The time you spent in a place doesn’t go away when you leave. You spent time there, things happened, you connected with people. It’s over now? It’s OK — it still happened. Moving on doesn’t diminish its value.
Did you get anything published when you were 18 and now you feel embarrassed because it reads like nothing you currently write? Why were you in such a hurry? Why should you feel embarrassed? Don’t you think it’s funny to share embarrassing moments? Why should no one think you’re capable of making a mistake?
Surely you read The Great Gatsby. You at least PRETENDED to read The Great Gatsby. In fact, you probably have it listed as one of your favorite books on Facebook. First of all, liar.
I once heard an actual Portlander say (and I quote, as evidenced by the upcoming quotation marks): “If it’s yellow, let it mellow.” This trite rhyme and disgustingly hippy tendency in an effort to conserve water did not make me vomit or scream, but it did make me turn up my nose and just feel generally sad and grossed out.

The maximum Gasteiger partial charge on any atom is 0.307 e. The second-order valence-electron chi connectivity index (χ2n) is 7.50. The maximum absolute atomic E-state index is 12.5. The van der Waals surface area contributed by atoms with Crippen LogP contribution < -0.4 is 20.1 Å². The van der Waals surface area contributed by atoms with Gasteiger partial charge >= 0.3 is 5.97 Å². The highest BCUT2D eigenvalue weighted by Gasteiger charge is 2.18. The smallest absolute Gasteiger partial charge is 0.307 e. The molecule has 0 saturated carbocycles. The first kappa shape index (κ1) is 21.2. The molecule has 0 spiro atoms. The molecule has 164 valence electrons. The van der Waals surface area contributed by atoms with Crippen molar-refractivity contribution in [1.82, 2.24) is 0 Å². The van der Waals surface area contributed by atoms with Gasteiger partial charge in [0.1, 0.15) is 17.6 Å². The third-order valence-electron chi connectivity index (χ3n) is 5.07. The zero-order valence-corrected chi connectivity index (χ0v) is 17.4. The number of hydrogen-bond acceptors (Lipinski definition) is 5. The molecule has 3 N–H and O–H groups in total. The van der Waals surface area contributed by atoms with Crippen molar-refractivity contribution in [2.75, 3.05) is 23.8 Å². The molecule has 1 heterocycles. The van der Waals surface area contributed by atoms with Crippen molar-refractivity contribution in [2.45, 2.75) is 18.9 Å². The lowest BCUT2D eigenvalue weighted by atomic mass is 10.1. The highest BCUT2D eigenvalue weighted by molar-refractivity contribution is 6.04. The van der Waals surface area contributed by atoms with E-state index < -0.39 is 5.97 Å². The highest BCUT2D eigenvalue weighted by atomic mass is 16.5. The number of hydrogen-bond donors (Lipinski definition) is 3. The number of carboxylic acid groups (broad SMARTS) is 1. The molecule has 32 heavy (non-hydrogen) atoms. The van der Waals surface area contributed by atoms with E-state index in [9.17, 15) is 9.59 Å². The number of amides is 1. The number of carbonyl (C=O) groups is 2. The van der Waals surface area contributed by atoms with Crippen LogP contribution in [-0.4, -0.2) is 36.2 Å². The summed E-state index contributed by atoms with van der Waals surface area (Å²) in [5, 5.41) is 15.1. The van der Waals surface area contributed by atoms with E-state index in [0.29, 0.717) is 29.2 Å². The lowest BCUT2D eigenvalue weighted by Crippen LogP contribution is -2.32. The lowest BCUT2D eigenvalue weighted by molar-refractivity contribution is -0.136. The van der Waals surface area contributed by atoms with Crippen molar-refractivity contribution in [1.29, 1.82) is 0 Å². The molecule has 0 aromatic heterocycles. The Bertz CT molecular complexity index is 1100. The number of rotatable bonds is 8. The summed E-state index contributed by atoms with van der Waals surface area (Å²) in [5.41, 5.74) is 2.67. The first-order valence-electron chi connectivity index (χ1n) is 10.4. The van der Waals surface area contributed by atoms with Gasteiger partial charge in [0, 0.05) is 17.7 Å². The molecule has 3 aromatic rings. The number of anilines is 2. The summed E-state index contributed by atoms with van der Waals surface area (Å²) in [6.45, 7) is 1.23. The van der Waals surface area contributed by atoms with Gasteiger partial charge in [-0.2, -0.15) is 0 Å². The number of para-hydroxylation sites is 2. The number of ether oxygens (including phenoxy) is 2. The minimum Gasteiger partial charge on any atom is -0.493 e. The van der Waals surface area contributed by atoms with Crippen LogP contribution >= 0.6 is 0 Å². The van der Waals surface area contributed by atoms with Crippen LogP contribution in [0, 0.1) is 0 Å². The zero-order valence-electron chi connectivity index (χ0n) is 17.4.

Don’t go to water parks. Don’t hate your swimsuit. Don’t like hers. Don’t dream of futuristic water slides that can change your gender.
This is a letter of apology for the terrible sexual intercourse we’re about to have. I just wanted to take a moment to accept full responsibility and provide several philosophical justifications for a night that you and your friends will undoubtedly laugh about for years to come.
I used to look at other people’s OKCupid profiles because I wanted to see if we were compatible enough to date. Those days are dead. Here are the real reasons I look at OKCupid profiles.
Please stop. I’ve had enough of your raucous nonsense. Like for real, dudes, go back to earnestly swaying or self-consciously nodding your head. Or, better yet, just stand awkwardly while ogling girls. There is nothing worse than you jumping up and down like you’re at my eighth-grade birthday party at the trampoline gym…
I spent my adolescence hating my dad for being an insane, racist, misogynistic, conspiracy theorist. I chalked up all his beliefs to deeply repressed reclining-chair-and-Prozac type issues. Unfortunately for my years of teenage snakiness, I’m starting to realize he was right about everything.
Present yourself in the world as an individual. Put on a guise. Convince yourself that your presentation is unique and worthy of notice. It is of no consequence. You will not be given the attention you seek. It is never enough. The eyes you meet will be primarily concerned with their own gaze, as are you.